for every . Note that is the conditional likelihood of given when given is drawn from the Bernoulli law with parameter , hence the “” in the notation. Parameter viewed as a real-valued mapping over is pathwise differentiable at every w.r.t. the maximal tangent set . The efficient influence curve of at is given by

 D∗(P)(O) ≡ D∗2(¯Q,G)(O)+(¯Q(1,W)−¯Q(0,W)−Ψ(P))where (15) D∗2(¯Q,G)(O) ≡ 2A−1ℓG(A,W)(Y−¯Q(A,W)).

Recall definition (1). It is easy to check that, for every ,

 Rem20(¯Q,G)=EP0[(2A−1)(1−ℓG0(A,W)ℓG(A,W))(¯Q(A,W)−¯Q0(A,W))]. (16)

Writing instead of slightly abuses notation, but is justified because integrating out in the RHS of (16) reveals that it only depends on , and . Furthermore, by the Cauchy-Schwartz inequality, it holds that

 Rem20(¯Q,G)2≤P0(¯Q−¯Q0)2×P0(G−G0ℓG)2. (17)

### 3.2 Uncooperative construction of a continuum of uncooperative TMLEs

#### Prerequisites.

Let be an initial estimator of and be a continuum of candidate estimators of indexed by a real-valued tuning parameter , an open interval of . By convention, we agree that small values of correspond with less bias for as an estimator of . Specifically, denoting

the valid loss function for the estimation of

given by

 L1(G)(A,W)≡−logℓG(A,W)=−AlogG(W)−(1−A)log(1−G(W)), (18)

for every , where was defined in (14), we assume from now on that the empirical risk increases.

For example,

could correspond to fitting a logistic linear regression maximizing the log-likelihood under the constraint that the sum of the absolute values of the coefficients is smaller than or equal to

with . We will refer to this algorithm as the LASSO logistic regression algorithm.

#### Uncooperative TMLEs.

Let be the empirical law of . Set arbitrarily and let denote any element of such that the marginal law of under equals and the conditional expectation of given under is equal to , hence on the one hand; and the conditional expectation of given under coincide with on the other hand. Evaluating at yields an estimator of ,

 Ψ(P0n,h)=1nn∑i=1(¯Q0n(1,Wi)−¯Q0n(0,Wi)),

which is not targeted toward the inference of in the sense that none of the known features of was derived specifically for the sake of ultimately estimating .

One way to target toward is to build from in such a way that

 PnD∗(P∗n,h)=oP(1/√n)

and to infer with . This can be achieved by “fluctuating” in the following sense. For every , introduce the so called “clever covariate” given by

 C(G)(A,W)≡2A−1ℓG(A,W). (19)

Now, for every , let be characterized by

 logit(¯Q0n,h,ε(A,W))≡logit(¯Q0n(A,W))+εC(Gn,h)(A,W) (20)

and be defined like except that the conditional expectation of given under equals (and not ). Clearly, when . Moreover, denoting the loss function given by

 L2(¯Q)(O)≡−Ylog¯Q(A,W)−(1−Y)log(1−¯Q(A,W))

for every induced by a , it holds that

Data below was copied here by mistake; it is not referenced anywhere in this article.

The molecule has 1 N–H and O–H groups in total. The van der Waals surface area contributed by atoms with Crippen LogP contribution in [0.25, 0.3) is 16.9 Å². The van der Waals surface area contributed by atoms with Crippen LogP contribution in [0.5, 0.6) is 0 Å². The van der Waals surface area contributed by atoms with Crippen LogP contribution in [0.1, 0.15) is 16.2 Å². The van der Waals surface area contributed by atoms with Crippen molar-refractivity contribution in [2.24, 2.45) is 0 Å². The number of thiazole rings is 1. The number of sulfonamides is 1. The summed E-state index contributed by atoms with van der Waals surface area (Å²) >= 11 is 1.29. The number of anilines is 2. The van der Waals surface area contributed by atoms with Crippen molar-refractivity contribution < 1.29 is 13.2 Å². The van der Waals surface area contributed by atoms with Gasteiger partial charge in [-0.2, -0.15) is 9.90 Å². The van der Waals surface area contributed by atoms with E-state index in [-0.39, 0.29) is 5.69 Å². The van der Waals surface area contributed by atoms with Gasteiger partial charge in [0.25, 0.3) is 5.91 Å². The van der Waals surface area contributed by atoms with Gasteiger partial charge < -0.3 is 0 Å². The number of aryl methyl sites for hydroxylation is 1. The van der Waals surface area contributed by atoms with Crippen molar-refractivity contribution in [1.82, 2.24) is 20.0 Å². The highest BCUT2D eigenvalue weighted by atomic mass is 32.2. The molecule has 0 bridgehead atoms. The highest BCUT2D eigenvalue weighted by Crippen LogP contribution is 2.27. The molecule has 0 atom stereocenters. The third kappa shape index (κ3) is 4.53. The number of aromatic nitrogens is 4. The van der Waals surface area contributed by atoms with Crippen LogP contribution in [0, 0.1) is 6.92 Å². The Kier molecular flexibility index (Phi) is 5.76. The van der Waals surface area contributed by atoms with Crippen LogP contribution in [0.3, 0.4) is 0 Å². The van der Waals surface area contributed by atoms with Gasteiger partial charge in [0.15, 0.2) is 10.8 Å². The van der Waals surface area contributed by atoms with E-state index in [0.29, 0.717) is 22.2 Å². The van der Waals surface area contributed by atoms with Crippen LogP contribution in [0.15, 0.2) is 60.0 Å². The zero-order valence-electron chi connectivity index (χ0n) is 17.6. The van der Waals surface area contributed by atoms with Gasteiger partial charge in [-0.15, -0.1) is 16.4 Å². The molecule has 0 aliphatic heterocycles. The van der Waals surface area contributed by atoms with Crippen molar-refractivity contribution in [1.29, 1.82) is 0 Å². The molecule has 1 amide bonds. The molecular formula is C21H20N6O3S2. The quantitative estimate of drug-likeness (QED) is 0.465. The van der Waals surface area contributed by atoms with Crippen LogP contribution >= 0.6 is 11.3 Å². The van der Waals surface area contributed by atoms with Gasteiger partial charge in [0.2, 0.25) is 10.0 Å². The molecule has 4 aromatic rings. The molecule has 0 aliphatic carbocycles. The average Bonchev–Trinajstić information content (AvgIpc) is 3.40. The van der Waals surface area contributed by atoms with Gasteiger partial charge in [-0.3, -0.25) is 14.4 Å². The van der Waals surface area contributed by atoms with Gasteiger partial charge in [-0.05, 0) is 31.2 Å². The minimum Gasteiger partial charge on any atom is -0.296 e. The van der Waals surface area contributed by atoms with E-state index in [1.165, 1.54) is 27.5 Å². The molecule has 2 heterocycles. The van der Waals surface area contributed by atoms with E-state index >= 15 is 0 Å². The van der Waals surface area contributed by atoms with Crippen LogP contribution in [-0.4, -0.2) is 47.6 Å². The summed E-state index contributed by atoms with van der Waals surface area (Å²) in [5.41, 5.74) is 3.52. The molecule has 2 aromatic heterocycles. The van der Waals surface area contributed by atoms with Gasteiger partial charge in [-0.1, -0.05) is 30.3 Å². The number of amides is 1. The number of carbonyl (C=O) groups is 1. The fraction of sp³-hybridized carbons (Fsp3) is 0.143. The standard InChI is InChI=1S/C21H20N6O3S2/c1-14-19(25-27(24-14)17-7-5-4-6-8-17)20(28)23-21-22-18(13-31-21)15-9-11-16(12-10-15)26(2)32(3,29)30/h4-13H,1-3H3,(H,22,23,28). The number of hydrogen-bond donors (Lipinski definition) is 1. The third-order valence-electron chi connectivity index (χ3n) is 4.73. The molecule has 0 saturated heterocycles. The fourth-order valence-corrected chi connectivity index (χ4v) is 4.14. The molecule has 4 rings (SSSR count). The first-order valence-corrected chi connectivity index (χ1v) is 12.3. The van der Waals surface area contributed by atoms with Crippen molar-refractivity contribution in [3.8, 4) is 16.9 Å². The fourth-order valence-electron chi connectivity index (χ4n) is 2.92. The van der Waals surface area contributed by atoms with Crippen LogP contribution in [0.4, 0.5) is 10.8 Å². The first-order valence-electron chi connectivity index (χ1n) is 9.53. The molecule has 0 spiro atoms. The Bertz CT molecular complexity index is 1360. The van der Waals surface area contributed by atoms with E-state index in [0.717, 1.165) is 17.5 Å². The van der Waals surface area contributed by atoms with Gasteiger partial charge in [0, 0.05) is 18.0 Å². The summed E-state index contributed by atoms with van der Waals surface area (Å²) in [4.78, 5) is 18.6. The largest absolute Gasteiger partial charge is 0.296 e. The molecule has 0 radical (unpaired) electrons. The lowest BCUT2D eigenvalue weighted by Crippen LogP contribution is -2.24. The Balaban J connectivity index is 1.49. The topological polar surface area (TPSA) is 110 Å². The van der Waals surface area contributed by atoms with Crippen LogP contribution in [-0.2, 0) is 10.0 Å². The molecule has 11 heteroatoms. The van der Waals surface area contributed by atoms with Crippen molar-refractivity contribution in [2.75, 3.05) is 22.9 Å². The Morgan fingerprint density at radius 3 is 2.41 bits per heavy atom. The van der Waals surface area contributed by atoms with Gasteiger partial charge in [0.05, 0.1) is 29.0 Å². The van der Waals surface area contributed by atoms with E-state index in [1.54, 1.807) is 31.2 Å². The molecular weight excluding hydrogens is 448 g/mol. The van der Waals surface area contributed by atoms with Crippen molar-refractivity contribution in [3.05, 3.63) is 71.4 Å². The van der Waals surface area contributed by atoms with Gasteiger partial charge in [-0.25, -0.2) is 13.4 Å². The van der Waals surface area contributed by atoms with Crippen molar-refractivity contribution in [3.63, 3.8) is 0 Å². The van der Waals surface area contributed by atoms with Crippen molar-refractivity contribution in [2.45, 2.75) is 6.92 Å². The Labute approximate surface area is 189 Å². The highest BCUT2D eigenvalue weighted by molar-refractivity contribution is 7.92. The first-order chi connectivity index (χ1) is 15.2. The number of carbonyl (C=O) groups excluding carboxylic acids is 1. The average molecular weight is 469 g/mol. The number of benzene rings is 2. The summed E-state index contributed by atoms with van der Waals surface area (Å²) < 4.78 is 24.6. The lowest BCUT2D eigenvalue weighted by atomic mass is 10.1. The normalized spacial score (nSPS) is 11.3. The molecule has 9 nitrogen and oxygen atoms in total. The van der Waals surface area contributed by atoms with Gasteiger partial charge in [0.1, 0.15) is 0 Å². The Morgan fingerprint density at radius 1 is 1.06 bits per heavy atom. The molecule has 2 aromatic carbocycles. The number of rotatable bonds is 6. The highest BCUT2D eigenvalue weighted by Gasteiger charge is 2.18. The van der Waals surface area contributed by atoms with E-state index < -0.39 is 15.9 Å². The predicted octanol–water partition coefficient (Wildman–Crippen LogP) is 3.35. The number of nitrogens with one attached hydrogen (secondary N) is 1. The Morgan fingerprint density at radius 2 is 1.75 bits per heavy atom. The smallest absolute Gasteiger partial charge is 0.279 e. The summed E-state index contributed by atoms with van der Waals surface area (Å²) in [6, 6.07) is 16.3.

ddεL2(¯Q0n,h,ε)(O)=−D2(¯Q0n,h,ε,Gn,h)(O),

a property that prompts us to say that the one-dimensional submodel “fluctuates” “in the direction of” .

The optimal fluctuation of along the above submodel is indexed by the minimizer of the empirical risk

 (21)

of which the existence is assumed (note that is twice differentiable and strictly convex). We call the TMLE of , and the resulting estimator

 ψ∗n,h≡Ψ(P∗n,h)=1nn∑i=1(¯Q0n,h,εn,h(1,Wi)−¯Q0n,h,εn,h(0,Wi)) (22)

the TMLE of . It is readily seen that (22) is equivalent to

 Pn(D∗(P∗n,h)−D∗2(¯Q∗n,h,Gn,h))=0

where . Since minimizes the differentiable mapping , it holds moreover that

 PnD∗2(¯Q∗n,h,Gn,h)=0 (23)

which, combined with the previous display, yields

 PnD∗(P∗n,h)=0; (24)

in words, is targeted toward indeed. Furthermore, in view of (16) and (24), satisfies

 ψ∗n,h−Ψ(P0)=(Pn−P0)D∗(P∗n,h)+Rem20(¯Q∗n,h,Gn,h). (25)

Finally, the TMLEs () are said uncooperative because, although they share the same initial estimator , for any two , , the construction of does not capitalize on that of .

### 3.3 Selecting one of the uncooperative TMLEs

At this stage of the procedure, a crucial question is to select one TMLE in the collection of uncooperative TMLEs, one that lends itself to the construction of a CI for with a given asymptotic level. Such a TMLE necessarily writes as for some well chosen . This could possibly be a deterministic (fixed in ) or a data-driven (random and -dependent) element of .

The risk generated by (18) is given by

 R1(G,G0)≡EQ0,W[KL(G0(W),G(W))],

where

is the Kullback-Leibler divergence between the Bernoulli laws with parameters

. By Pinsker’s inequality, it holds that

 0≤2P0(G−G0)2≤R1(G,G0)

for all . Therefore, if is bounded away from zero and one, then (17) implies

 Rem20(¯Q,G)2≲P0(¯Q−¯Q0)2×R1(G,G0). (26)

If the deterministic is such that (i) there exist two rates and such that and